public function getNodeTypes(): array
    return [MethodCall::class];

public function refactor(Node $selectArrayNode): ?Node
    if (!$this->isName($selectArrayNode->name, 'select_array')) {
        return null;

    if (count($selectArrayNode->args) !== 1) {
        return null;

    $array = $selectArrayNode->args[0]->value;
    if (!$array instanceof Node\Expr\Array_) {
        return null;

    $selectArrayNode->name = new Node\Identifier('select');
    $selectArrayNode->args = array_map(
        fn(Node\Expr\ArrayItem $item) => new Node\Arg($item->value),

    return $selectArrayNode;

Great! Now we can convert the whole query running these 2 rules.

New Features and Migration at the Same Time?

This is the most significant and wonderful benefit of automated migration. It's explained in detail in the previous post, so take a look if you haven't read it yet!

What was Important for Automated migration?


Migrating tests together with the application code and running them can be a critical indicator that the application works after applying Rector. Sadly, our project did not have enough tests…


It was another hero of the project besides Rector. We created a baseline first and ran them after running Rector. We could find codes broken by running Rector and fix the Rector rules.

Rector rule Tests

Rector rule tests gave great confidence that the modification in the migration itself is working.

We wrote about 80 Rector rules to migrate the application, and the tests helped us find rules broken by dependencies and breaking changes of Rector's updates.

Abstract Syntax Tree (AST)

A deep understanding of AST and Rector itself is essential to write custom Rector rules.

The most efficient way for me to learn them was to write the test fixtures of the Rector rules and dump them by nikic/php-parser. Trial and error writing rules and dumping the AST was an excellent way to understand the structure.

Also, I read a lot of codes of Rector, php-parser, PHPStan, and Larastan to understand how they are using, working with AST.

But as a shortcut, there is a book about Rector that explains AST and other vital things about Rectory. Let's read the Rector book!

What have we Struggled with?

Codes too Complicated to Convert by Rector

Sometimes some codes were too complicated to write a Rector rule. In these cases, we refactored the code itself to make it possible to convert by Rector or delete them if we could.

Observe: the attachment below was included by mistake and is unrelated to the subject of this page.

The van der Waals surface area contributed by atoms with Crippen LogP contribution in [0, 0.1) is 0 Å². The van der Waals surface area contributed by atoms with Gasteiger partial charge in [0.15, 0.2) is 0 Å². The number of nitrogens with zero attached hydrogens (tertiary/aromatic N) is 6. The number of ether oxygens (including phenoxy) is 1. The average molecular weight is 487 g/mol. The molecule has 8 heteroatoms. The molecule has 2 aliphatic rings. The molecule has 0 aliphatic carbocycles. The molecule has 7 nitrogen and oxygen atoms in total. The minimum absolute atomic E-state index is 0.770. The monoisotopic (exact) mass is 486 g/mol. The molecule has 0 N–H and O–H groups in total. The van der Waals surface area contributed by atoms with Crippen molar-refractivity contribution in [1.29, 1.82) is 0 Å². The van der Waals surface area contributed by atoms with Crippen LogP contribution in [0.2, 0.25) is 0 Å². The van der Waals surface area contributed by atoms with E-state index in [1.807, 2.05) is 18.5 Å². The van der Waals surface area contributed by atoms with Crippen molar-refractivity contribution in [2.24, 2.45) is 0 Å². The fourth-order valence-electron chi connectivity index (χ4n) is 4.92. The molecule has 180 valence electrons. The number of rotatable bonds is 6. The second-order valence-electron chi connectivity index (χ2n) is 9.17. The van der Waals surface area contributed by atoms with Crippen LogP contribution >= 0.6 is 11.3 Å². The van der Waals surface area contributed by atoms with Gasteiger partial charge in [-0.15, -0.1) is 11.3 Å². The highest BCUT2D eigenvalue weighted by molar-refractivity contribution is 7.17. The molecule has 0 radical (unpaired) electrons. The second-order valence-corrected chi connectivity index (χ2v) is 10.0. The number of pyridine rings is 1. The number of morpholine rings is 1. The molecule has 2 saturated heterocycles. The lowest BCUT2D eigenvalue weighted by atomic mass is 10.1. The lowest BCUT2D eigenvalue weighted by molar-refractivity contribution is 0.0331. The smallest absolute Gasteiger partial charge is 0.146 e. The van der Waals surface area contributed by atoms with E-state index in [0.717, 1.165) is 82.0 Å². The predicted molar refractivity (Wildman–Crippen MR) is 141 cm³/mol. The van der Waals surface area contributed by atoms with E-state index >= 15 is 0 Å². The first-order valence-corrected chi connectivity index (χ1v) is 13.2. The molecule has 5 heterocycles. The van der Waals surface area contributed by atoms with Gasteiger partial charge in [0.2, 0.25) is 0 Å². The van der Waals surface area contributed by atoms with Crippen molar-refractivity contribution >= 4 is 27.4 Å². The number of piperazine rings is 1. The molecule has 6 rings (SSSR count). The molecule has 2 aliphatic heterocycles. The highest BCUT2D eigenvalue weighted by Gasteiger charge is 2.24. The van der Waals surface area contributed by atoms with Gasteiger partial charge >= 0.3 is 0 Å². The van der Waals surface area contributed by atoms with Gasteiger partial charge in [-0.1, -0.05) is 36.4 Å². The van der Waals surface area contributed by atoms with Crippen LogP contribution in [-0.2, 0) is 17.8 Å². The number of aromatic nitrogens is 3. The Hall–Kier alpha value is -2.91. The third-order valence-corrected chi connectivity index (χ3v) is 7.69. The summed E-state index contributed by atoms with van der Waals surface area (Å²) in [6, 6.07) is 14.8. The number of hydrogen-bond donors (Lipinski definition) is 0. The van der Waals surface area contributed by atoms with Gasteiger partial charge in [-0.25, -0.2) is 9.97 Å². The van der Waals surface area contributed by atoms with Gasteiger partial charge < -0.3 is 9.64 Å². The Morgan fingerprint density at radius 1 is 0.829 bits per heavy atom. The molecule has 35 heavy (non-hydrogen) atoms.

We deleted 100k+ lines of code during the migration!

The important thing was that we were editing these codes in the "Development branch" to refactor and deploy the code in FuelPHP to confirm that the code was working before the migration release.

In some situations, writing custom rules is too tricky and expensive. We edited those in the migration branch and skipped automated migration for those files (about 10-20 files). It is essential to set a boundary, what should be automated and what should be done manually.

Minor Differences between Frameworks

There were minor differences between frameworks, which were difficult to notice while writing custom rules.

For instance,

  • FuelPHP return empty array response response([]) with status code “204 No Contents” while Laravel does not
  • FuelPHP DB::insert returns array of ['id', 'affected rows'] while Laravel DB::insertGetId returns just 'id'
  • …etc.

For these differences, QA testing and canary release were crucial. We iterated testing over and over and fixed the custom rules to achieve the complete migration.

Rector Bugs and Breaking Changes

We started the migration with Rector 0.9.x, and it's 0.12.x now! At 2020-2021, Rector was changing and evolving at a very high speed, and sometimes there were unstable versions with bugs. Also, some of our custom rules relied on Rector core codes, so there were significant breaking changes during the migration.

However, issues were already recognized by the community, and the fixes were extremely fast.

I very much appreciate the hard work of Tomas, other core developers, and the community of Rector!

How was the Migration in a Brief?

The pros:

  • Works on large codebases
  • Can decrease human errors of migration
  • Could continue developing new features and run migration at the same time with no conflicts

The cons:

  • Converted code doesn't use the full functionality of Laravel
    • You can refactor them after migration!
  • Requires understanding of AST

To be honest, I don't have any big cons for automated migration. It was a great experience, and I can say that we could not finish our migration without Rector.

Thank you!